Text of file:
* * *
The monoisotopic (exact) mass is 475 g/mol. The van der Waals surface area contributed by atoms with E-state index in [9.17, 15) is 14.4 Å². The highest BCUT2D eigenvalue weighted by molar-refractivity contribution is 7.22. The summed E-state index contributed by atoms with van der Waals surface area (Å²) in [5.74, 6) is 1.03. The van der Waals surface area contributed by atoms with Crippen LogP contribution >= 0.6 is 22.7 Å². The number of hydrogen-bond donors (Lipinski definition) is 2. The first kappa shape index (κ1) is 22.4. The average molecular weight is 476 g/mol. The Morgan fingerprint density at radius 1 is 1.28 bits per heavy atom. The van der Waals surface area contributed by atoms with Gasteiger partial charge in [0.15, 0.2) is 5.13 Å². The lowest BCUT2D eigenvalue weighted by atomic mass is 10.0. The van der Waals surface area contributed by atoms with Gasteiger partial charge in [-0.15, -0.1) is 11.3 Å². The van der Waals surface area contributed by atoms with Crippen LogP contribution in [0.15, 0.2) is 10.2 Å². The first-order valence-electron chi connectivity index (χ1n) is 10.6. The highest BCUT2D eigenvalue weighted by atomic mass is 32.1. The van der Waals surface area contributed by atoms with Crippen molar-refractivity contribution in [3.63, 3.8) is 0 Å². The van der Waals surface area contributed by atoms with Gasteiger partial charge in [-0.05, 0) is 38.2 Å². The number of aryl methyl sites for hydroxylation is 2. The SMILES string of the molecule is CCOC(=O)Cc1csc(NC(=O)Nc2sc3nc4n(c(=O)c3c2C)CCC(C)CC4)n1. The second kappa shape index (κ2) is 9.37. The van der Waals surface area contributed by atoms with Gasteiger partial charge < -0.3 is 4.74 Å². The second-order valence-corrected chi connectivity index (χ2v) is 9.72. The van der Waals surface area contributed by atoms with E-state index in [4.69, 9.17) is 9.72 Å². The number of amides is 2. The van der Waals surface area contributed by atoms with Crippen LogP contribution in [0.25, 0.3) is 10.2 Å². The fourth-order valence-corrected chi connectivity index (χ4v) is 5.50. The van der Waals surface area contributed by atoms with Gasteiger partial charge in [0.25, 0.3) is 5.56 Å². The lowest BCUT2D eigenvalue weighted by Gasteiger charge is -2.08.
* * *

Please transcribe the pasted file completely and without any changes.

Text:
The monoisotopic (exact) mass is 475 g/mol. The van der Waals surface area contributed by atoms with E-state index in [9.17, 15) is 14.4 Å². The highest BCUT2D eigenvalue weighted by molar-refractivity contribution is 7.22. The summed E-state index contributed by atoms with van der Waals surface area (Å²) in [5.74, 6) is 1.03. The van der Waals surface area contributed by atoms with Crippen LogP contribution >= 0.6 is 22.7 Å². The number of hydrogen-bond donors (Lipinski definition) is 2. The first kappa shape index (κ1) is 22.4. The average molecular weight is 476 g/mol. The Morgan fingerprint density at radius 1 is 1.28 bits per heavy atom. The van der Waals surface area contributed by atoms with Gasteiger partial charge in [0.15, 0.2) is 5.13 Å². The lowest BCUT2D eigenvalue weighted by atomic mass is 10.0. The van der Waals surface area contributed by atoms with Gasteiger partial charge in [-0.15, -0.1) is 11.3 Å². The van der Waals surface area contributed by atoms with Crippen LogP contribution in [0.15, 0.2) is 10.2 Å². The first-order valence-electron chi connectivity index (χ1n) is 10.6. The highest BCUT2D eigenvalue weighted by atomic mass is 32.1. The van der Waals surface area contributed by atoms with Crippen molar-refractivity contribution in [3.63, 3.8) is 0 Å². The van der Waals surface area contributed by atoms with Gasteiger partial charge in [-0.05, 0) is 38.2 Å². The number of aryl methyl sites for hydroxylation is 2. The SMILES string of the molecule is CCOC(=O)Cc1csc(NC(=O)Nc2sc3nc4n(c(=O)c3c2C)CCC(C)CC4)n1. The second kappa shape index (κ2) is 9.37. The van der Waals surface area contributed by atoms with Gasteiger partial charge < -0.3 is 4.74 Å². The second-order valence-corrected chi connectivity index (χ2v) is 9.72. The van der Waals surface area contributed by atoms with E-state index in [4.69, 9.17) is 9.72 Å². The number of amides is 2. The van der Waals surface area contributed by atoms with Crippen LogP contribution in [0.25, 0.3) is 10.2 Å². The fourth-order valence-corrected chi connectivity index (χ4v) is 5.50. The van der Waals surface area contributed by atoms with Gasteiger partial charge in [0.25, 0.3) is 5.56 Å². The lowest BCUT2D eigenvalue weighted by Gasteiger charge is -2.08.